The wave of presidential turnover at Mississippi’s institutions of higher learning has come to Rust College. 

The state’s oldest historically Black college in Holly Springs announced in a press release Wednesday that Ivy Taylor, who was appointed in June 2020, has left. Though Taylor gave an interview to a local paper last week announcing she was leaving, it’s unclear if she stepped down or was fired; the press release does not say. Her last day was May 6.  

In Taylor’s place, the private college’s board of trustees named Robert Dixon, the interim vice president for academic affairs, as interim president. He is a physicist who has worked at six historically Black colleges and universities (HBCUs) in the last five decades in various administrative roles. 

“I am proud to lend my talents and expertise to such a historic and prestigious institution such as Rust College,” he said in the release. “I look forward to following in the traditions of past exceptional leaders who have served this institution during its 157 years.” 

It’s unclear if, or when, the college’s board will undertake a search for a new permanent president. 

The announcement makes Taylor the latest president of a Mississippi college or university to leave under mysterious circumstances. The trend began last summer when the governing board for the state’s eight public universities suddenly announced it had let go William LaForge, who had served as the president of Delta State University in Cleveland for nine years. 

Rodney Bennett, the former president of University of Southern Mississippi, stepped down soon after. Then earlier this year, the Institutions for Higher Learning Board of Trustees placed Thomas Hudson at Jackson State University on administrative leave, then let him go. 

More recently, the board announced that Felecia Nave was no longer Alcorn State University’s president days after she interviewed for the chancellor position at Louisiana State University in Shreveport.

The IHL board has refrained from providing the community with more information about the “personnel issues.” In Nave’s case, the board even refused to answer questions from Mississippi Today about if the change was a resignation or firing. In general, the only additional details about the board’s decision have come from the president’s themselves.

Other universities that haven’t seen presidential turnover have faced discontent from students, faculty and alumni. At the end of last year, a petition circulated at Mississippi Valley State University calling on the IHL board to fire Jerryl Briggs, the president, due to enrollment decline, issues with financial aid and “lack of leadership.” Then Briggs’ supporters created a counter-petition. 

At Tougaloo College, alumni have also created a petition asking the board and Carmen Walters, the president, to acknowledge the enrollment declines and low morale on campus. The petition claims that Tougaloo’s leadership has withheld critical information such as budgets and grant funding.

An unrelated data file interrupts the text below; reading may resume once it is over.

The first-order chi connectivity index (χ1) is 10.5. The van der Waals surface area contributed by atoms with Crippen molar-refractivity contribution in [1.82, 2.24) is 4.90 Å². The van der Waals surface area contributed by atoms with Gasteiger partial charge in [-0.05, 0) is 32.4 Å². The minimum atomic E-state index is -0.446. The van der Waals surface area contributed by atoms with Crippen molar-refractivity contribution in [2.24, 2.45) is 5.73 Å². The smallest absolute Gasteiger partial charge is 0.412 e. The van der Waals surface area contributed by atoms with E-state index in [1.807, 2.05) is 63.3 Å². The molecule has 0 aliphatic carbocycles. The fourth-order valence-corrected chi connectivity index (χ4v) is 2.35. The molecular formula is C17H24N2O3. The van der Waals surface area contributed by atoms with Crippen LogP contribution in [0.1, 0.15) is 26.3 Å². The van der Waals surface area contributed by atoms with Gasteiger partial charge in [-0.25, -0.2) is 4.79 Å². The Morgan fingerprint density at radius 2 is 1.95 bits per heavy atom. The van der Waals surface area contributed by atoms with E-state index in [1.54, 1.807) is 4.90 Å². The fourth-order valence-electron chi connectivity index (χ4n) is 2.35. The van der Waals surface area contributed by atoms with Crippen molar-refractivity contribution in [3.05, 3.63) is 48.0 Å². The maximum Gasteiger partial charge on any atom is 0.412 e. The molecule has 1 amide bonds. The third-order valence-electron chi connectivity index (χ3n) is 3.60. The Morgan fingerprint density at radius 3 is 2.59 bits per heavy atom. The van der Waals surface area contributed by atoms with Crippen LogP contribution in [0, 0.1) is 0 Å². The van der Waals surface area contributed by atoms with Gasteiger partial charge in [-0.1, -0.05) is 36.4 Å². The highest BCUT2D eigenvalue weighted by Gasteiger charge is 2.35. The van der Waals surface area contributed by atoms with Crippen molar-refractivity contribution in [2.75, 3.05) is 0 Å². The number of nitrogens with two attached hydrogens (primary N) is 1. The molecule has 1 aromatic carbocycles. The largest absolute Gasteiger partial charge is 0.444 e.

The Rust College board hired Taylor, the college’s first female president, after an eight-month search and reportedly interviewing more than 70 candidates. A former mayor of Holly Springs said the board focused on finding a president who would prioritize technological investments that could improve the infrastructure and education at Rust College, which was founded in 1866. 

The hope was that through modernization, Taylor could bring more students to Rust College — or at least, stave off a sharp enrollment decline during the pandemic. 

“Dr. Taylor brings energy, intelligence, and competence as well as experience in listening to diverse views and building coalitions,” said the board chair, David Swinton, said in a press release at the time.

When Taylor arrived on campus, she was met with controversy around some of the on-campus housing conditions. In at least one dorm, the college was reportedly bunking four students to a room, the Tri-State Defender reported

In an interview last week, with the local paper in Marshall County, Taylor touched on the enrollment decline and said it was a trend that began before her term. According to the National Center for Education Statistics, Rust College’s enrollment since 2016 has plummeted by more than half to just 462 students in 2021. 

“Enrollment had been declining at Rust College for several years when I arrived and the pandemic exacerbated the scenario,” Taylor said. 

Taylor also said she experienced high turnover in leadership turning her time at Rust College, which she attributed to the small, rural nature of Holly Springs, the state of public education in the area, and “the overall ‘Great Resignation’ trend occurring in other sectors.” 

She ended the interview saying that she does not yet have plans for a new job and is using the time off to rest. 

Editor’s note: Ivy Taylor is a member of Mississippi Today’s board of directors.

Molly Minta covers higher education for Mississippi Today, in partnership with Open Campus.

Higher education reporter at Mississippi Today, in partnership with Open Campus.